SAN MARCOS — After 18 years in higher education, Hossna Sadat Ahadi found out last month that she had won a national award just days after receiving notice that she was a finalist for a regional award.

The honors were well-deserved, say Sadat Ahadi’s students and colleagues, who have come to know her as an advocate for some of Palomar’s most underprivileged students.

To date this year, Sadat Ahadi has won the “Under 40” award from the American Association of Women in Community Colleges (AAWCC), and has been named one of four finalists for the “Women to Watch” award by Connected Women of Influence (CWI), a regional association of female executives and professionals.

Both organizations were planning award ceremonies this spring—including a March 29 event in Maryland for which she already had a plane ticket—but both were postponed due to the ongoing COVID-19 social distancing measures. Sadat Ahadi said the AAWCC ceremony was rescheduled for October, and the San Diego “Women to Watch” winner is scheduled to be announced in August.

Sadat Ahadi came to Palomar as a part-time counselor in 2016, and started her full-time counseling faculty position in January 2018. Today, she is an assistant professor and counselor in the general counseling department. She is on the Guided Pathways Committee, Student Equity and Achievement Council, and General Education Workgroup Committee.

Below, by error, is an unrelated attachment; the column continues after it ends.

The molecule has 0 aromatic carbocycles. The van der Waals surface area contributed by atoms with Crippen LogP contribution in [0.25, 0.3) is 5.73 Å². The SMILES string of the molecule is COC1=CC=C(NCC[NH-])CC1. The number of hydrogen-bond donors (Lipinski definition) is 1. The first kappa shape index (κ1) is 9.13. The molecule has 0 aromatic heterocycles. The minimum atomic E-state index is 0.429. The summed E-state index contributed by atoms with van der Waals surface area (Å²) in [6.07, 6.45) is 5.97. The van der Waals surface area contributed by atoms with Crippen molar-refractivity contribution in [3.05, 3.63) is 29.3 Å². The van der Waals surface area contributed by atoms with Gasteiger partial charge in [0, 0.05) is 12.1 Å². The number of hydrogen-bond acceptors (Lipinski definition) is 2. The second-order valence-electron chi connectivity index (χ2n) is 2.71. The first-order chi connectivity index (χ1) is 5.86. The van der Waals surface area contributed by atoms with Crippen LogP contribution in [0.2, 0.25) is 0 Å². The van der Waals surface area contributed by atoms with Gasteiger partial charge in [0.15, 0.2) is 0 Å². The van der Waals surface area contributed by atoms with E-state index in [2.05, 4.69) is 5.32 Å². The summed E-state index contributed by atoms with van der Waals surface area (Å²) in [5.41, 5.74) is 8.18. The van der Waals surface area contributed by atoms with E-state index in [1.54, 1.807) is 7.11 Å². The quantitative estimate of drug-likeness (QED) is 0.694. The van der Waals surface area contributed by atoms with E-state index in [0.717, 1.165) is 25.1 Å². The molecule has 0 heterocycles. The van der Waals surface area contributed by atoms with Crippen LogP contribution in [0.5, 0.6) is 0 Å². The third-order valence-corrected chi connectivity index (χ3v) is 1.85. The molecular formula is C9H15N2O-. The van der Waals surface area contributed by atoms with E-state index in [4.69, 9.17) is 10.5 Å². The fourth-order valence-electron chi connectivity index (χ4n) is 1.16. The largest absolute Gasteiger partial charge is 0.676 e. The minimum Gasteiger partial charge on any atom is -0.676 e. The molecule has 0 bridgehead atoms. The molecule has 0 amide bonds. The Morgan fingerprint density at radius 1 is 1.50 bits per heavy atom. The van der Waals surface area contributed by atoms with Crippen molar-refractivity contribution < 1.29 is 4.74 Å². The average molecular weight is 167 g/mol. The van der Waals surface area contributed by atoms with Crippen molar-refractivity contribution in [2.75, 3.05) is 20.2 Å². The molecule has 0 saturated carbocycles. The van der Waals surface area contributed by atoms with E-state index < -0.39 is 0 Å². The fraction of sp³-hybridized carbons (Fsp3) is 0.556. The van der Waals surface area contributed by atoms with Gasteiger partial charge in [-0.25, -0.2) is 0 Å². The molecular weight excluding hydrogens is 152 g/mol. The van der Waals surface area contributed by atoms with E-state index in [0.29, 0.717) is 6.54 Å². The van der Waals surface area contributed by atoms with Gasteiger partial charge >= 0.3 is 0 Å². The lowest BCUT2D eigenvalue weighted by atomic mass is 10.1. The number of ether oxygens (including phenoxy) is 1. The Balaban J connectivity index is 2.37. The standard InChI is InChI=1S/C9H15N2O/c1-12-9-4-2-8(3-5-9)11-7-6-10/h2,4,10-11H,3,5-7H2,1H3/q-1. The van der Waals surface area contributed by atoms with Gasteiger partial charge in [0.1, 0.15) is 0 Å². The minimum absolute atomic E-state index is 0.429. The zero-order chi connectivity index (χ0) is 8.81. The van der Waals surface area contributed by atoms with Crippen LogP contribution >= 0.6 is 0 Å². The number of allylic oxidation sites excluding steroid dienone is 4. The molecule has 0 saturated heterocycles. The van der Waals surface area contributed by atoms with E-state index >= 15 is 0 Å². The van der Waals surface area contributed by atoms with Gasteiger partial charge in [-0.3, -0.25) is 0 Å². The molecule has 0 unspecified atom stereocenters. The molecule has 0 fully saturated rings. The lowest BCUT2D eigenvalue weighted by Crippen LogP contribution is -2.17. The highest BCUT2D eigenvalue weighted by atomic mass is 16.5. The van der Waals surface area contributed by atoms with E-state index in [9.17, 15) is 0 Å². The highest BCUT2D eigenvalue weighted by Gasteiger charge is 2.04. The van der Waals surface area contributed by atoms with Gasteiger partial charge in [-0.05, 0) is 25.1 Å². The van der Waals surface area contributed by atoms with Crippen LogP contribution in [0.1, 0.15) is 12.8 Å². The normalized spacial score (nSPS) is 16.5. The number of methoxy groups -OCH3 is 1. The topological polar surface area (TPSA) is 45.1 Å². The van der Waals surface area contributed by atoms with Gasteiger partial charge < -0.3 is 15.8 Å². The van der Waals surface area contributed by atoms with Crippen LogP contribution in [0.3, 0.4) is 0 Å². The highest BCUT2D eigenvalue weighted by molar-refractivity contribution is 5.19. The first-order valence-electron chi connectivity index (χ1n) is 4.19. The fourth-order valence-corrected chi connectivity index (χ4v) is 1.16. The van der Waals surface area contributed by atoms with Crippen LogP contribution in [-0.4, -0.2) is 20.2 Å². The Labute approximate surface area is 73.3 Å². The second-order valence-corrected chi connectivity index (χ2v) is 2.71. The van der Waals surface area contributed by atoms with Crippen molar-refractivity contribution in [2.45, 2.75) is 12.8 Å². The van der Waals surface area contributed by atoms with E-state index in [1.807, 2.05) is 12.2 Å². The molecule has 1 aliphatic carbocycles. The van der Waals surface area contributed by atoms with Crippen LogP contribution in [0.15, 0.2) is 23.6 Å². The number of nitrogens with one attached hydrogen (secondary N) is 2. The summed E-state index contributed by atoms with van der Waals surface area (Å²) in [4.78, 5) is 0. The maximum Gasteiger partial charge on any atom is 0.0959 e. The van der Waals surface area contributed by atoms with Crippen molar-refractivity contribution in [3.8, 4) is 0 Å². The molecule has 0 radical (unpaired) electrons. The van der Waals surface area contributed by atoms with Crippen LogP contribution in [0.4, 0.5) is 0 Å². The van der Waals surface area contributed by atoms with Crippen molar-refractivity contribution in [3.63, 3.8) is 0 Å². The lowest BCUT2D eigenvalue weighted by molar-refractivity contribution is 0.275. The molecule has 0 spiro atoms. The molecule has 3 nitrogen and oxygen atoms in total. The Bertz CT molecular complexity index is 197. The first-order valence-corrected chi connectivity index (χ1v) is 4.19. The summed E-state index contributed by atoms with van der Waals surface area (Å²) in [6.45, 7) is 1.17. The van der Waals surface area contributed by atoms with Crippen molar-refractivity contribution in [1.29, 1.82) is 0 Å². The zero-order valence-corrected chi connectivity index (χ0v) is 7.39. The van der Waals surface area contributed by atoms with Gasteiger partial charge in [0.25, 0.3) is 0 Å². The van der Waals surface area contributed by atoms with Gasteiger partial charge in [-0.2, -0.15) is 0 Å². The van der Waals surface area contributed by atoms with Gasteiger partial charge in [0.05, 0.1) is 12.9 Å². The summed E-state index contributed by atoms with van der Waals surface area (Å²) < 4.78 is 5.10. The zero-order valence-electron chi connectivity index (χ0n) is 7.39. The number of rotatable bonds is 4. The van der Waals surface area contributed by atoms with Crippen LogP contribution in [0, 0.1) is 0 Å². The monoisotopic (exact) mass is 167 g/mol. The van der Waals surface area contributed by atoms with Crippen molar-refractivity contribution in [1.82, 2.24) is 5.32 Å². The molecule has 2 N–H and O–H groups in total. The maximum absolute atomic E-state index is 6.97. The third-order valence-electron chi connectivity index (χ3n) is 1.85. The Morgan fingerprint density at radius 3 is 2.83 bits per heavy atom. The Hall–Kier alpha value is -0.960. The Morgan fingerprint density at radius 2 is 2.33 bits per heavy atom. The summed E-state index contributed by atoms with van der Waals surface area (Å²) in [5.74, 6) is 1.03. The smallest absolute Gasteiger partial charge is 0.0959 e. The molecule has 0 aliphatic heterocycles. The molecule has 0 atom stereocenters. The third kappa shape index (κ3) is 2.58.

From the beginning, she recalled, “I was interested in what we’re doing to support students who have ongoing barriers and are racially-minoritized.”

Among her duties at the college, Sadat Ahadi leads professional development workshops focused on racial equity on campus, drawing on her “background in social justice and human rights.”

She said Palomar has already made bold strides to improve equity: “We not only provide professional development (for faculty and staff), but we also provide a platform for diverse students to partake in the decision-making process. We’re always looking to include students, so we hear and consider the student narrative, as well.”

Sadat Ahadi said she was humbled to receive back-to-back awards—for which she was nominated by her students—and hopes to keep moving forward on issues of racial equity at Palomar.

“I’m also very hopeful that there will be opportunities for more women of color in academia to receive acknowledgement for their own efforts, and to empower their colleagues to continue to scale racial equity in the education system,” she said.